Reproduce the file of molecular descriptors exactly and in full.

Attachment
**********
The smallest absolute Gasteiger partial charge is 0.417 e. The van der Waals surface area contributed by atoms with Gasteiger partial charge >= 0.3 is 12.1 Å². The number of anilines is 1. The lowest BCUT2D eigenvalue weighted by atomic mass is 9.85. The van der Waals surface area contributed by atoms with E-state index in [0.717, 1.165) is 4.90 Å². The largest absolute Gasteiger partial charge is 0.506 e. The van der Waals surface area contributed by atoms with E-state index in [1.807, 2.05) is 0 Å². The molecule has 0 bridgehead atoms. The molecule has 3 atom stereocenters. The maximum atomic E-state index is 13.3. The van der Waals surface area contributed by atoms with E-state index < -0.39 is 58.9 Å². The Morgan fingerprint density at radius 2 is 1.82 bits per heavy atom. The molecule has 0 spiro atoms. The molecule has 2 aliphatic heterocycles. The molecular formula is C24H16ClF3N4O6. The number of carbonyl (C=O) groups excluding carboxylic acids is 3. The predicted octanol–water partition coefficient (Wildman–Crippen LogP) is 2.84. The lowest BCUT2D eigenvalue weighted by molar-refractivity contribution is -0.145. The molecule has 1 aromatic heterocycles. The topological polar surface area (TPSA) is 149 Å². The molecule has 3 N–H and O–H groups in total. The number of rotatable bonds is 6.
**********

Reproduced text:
The smallest absolute Gasteiger partial charge is 0.417 e. The van der Waals surface area contributed by atoms with Gasteiger partial charge >= 0.3 is 12.1 Å². The number of anilines is 1. The lowest BCUT2D eigenvalue weighted by atomic mass is 9.85. The van der Waals surface area contributed by atoms with E-state index in [0.717, 1.165) is 4.90 Å². The largest absolute Gasteiger partial charge is 0.506 e. The van der Waals surface area contributed by atoms with E-state index in [1.807, 2.05) is 0 Å². The molecule has 0 bridgehead atoms. The molecule has 3 atom stereocenters. The maximum atomic E-state index is 13.3. The van der Waals surface area contributed by atoms with E-state index < -0.39 is 58.9 Å². The Morgan fingerprint density at radius 2 is 1.82 bits per heavy atom. The molecule has 0 spiro atoms. The molecule has 2 aliphatic heterocycles. The molecular formula is C24H16ClF3N4O6. The number of carbonyl (C=O) groups excluding carboxylic acids is 3. The predicted octanol–water partition coefficient (Wildman–Crippen LogP) is 2.84. The lowest BCUT2D eigenvalue weighted by molar-refractivity contribution is -0.145. The molecule has 1 aromatic heterocycles. The topological polar surface area (TPSA) is 149 Å². The molecule has 3 N–H and O–H groups in total. The number of rotatable bonds is 6.